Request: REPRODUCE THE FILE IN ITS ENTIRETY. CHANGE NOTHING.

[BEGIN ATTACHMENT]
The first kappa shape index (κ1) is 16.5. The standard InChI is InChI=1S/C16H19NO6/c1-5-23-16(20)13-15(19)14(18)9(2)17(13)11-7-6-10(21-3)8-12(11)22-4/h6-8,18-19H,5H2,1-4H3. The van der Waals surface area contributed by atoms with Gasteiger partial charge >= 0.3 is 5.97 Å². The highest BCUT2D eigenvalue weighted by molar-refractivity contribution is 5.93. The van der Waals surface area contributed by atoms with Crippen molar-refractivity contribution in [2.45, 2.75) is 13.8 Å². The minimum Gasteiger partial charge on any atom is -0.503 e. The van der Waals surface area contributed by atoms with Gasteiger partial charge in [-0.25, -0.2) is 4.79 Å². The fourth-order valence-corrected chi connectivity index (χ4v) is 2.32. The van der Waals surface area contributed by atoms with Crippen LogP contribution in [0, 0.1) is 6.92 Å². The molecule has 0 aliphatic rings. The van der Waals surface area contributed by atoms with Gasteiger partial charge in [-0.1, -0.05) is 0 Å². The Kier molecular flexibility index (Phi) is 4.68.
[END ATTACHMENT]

The first kappa shape index (κ1) is 16.5. The standard InChI is InChI=1S/C16H19NO6/c1-5-23-16(20)13-15(19)14(18)9(2)17(13)11-7-6-10(21-3)8-12(11)22-4/h6-8,18-19H,5H2,1-4H3. The van der Waals surface area contributed by atoms with Gasteiger partial charge >= 0.3 is 5.97 Å². The highest BCUT2D eigenvalue weighted by molar-refractivity contribution is 5.93. The van der Waals surface area contributed by atoms with Crippen molar-refractivity contribution in [2.45, 2.75) is 13.8 Å². The minimum Gasteiger partial charge on any atom is -0.503 e. The van der Waals surface area contributed by atoms with Gasteiger partial charge in [-0.25, -0.2) is 4.79 Å². The fourth-order valence-corrected chi connectivity index (χ4v) is 2.32. The van der Waals surface area contributed by atoms with Crippen LogP contribution in [0, 0.1) is 6.92 Å². The molecule has 0 aliphatic rings. The van der Waals surface area contributed by atoms with Gasteiger partial charge in [-0.1, -0.05) is 0 Å². The Kier molecular flexibility index (Phi) is 4.68.